CIL 2007 – Trends in Mobile Tools & Applications for Libraries – Megan Fox

Megan Fox – Web and Electronic Services Librarian at Simmons College.

Our users are relying more on cell phones and hand-held tools, so expect that they will turn to them more for their information needs. Want a large range of music, books, movies etc to be able to access, rather than the limited number that they can carry. Devices such as Treos, Blackberry’s, mobile phones, laptops, tablets, iPods, GPS devices, portable gaming devices, even smart watches (M300 out of Australia), etc.

Mobile Market:

  • 75% of adults and 90% of college students have mobile phones
  • 1 in 8 homes no longer have a landline phone
  • 62% of subscribers use text messaging regularly
  • 80% of world is covered by mobile networks

Can use mobile devices to watch multiple TV shows, upload photos to Flickr, use operating systems and slide out keyboards, have great audio quality that means you don’t need a separate iPod or MP3 player. Apple iPhone is more like an iPod than the new smart phones coming out.

New means of using devices includes motion sensing – move the device towards you and it scrolls down, tip up and it scrolls back up. Ultra Mobile Personal Computers – UMPC, now in 2nd generation, much smaller and lighter than laptops, with improved battery life.

Much content has been created for access by mobile devices. New .mobi domain which specifies that the content is accessible from their mobile device. ie. CNN, New York Times, Time Magazine, Pub Med have it, so does the Fremont Library, which gives news, directions, hours and contact details.

ILS vendors are starting to make Mobile Optimized Catalogs – so that patrons can access library catalogues through their mobile device. Sirsi-Dynix, Innovative and even Library Thing have this option. Ready Reference in the form of various e-book publications is available for a wide range of mobile devices, also search with Mobile Ask. E-Books are being provided by Overdrive, NetLibrary and more, which can be used on mobile devices.

As not all content is optimized for the mobile network, so the Transcoded Web is developing to transcribe content to fit into a mobile device. Its not perfect and some content is lost, but its happening. There is mobil.licio.us, mobile blogger and a mobile My Space version.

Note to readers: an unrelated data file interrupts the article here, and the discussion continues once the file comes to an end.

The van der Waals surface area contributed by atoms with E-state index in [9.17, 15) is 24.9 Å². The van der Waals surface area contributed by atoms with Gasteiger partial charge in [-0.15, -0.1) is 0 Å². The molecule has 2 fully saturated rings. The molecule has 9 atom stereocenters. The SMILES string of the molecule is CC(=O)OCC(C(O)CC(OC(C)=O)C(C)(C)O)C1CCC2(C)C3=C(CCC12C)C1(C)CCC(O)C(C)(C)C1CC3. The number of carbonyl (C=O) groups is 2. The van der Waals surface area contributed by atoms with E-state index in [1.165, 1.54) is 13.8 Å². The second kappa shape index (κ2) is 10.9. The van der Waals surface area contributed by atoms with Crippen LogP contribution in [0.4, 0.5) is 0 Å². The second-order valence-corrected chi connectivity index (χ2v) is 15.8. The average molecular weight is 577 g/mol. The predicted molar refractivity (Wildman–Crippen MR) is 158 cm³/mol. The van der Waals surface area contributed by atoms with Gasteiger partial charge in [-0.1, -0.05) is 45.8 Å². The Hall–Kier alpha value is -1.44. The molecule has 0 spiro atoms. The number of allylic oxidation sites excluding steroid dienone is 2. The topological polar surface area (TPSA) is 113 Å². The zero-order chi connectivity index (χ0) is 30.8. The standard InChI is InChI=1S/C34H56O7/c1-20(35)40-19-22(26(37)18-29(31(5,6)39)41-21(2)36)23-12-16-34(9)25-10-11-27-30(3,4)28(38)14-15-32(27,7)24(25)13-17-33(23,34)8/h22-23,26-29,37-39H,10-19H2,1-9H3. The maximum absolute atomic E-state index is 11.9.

Database development has slowed, most being done by transcoders, but watch the industry, it should restart. Can get your content to the mobile device using special RSS feeds – many ways of doing this.

Librarians will need to become proficient in using these devices to enable us to help our users to access content using them.

Mobile search – check out Megan’s Monday presentation.

Content via SMS – you can send a message to Google to do a search and get a snippet back which answers your question. Merriam-Webster has partnered with Ask to provide definitions via SMS, can also do a yellow pages search. Publishers are sending extracts from books out via SMS. Websites are now giving the option of sending content to IM addresses and via SMS.

In Victoria, SMS has been added to the English curriculum at high school(thats my home state!).
Librarians are extending reference services – Altarama in Australia provides a SMS to email to SMS service for librarians/library users. Teleflip and Gizmo SMS are other new services.

Youngest users are still the heaviest users of mobile devices, but the gap is decreasing.
Wakeforest provides a Mobile U service – check hours, search the catalogue and selected databases, they also have voice activated interaction. Mobile devices can be sued to provide instant feedback within classes and can include live polling.

Mobile Audio and multimedia – South Huntington Public lends iPod shuffles with content pre-loaded. Audible Air lets you download audio books wirelessly without having to connect to a desktop. iTunes U is for university’s audio support materials.

Guide by cell for iPods or mobile phones for guided tours, is also being used by libraries not just museums. Could also be used for storytimes and instruction sessions.

Mobile TV can be accessed on phones – over 25 channels available – “place shifted television”. TiVo is also now available on mobile devices. YouTube and Second Life are working on mobile versions. Libraries have produced videos particuarly for the mobile screen.

Library Staff are using mobile devices for behind the scenes work – Sirsi-Dynix has mobile circ, III Wireless Workstation for inventory work at the shelves.

What’s next – many big companies are working on getting ads on mobiles, in each exchange for discounted bills and points systems. Visa and Mastercard are working with phones to make them the credit card to pay for items. Displays are developing, tablet PCs, sunglasses displays, screening onto a seat in front of you. Evovling input – ZenZui using content bookmarked on tiles or icons, zoom in to the see the options until you get down to the content you want. Microsoft Labs is working on a mobile browser – shows a full but small webpage, but can quickly zoom in to the sections you want.

There are still many input problems, some solutions include laser keyboards, photo search where you take a picture and it sends you relevant info ie. barcode brings back product info, book brings back reviews. GotVoice uses voice interaction, Tell Me has been bought out by Microsoft. A lot of work in voice to text. NASA is developing sub-vocal voice recognition.

Location based services – uses GPS to give you the information you require for the location you are at. Involves geotagging. Could we get the library catalogues opening on mobile devices as the user walked in the door?

web.simmons.edu/~fox/mobile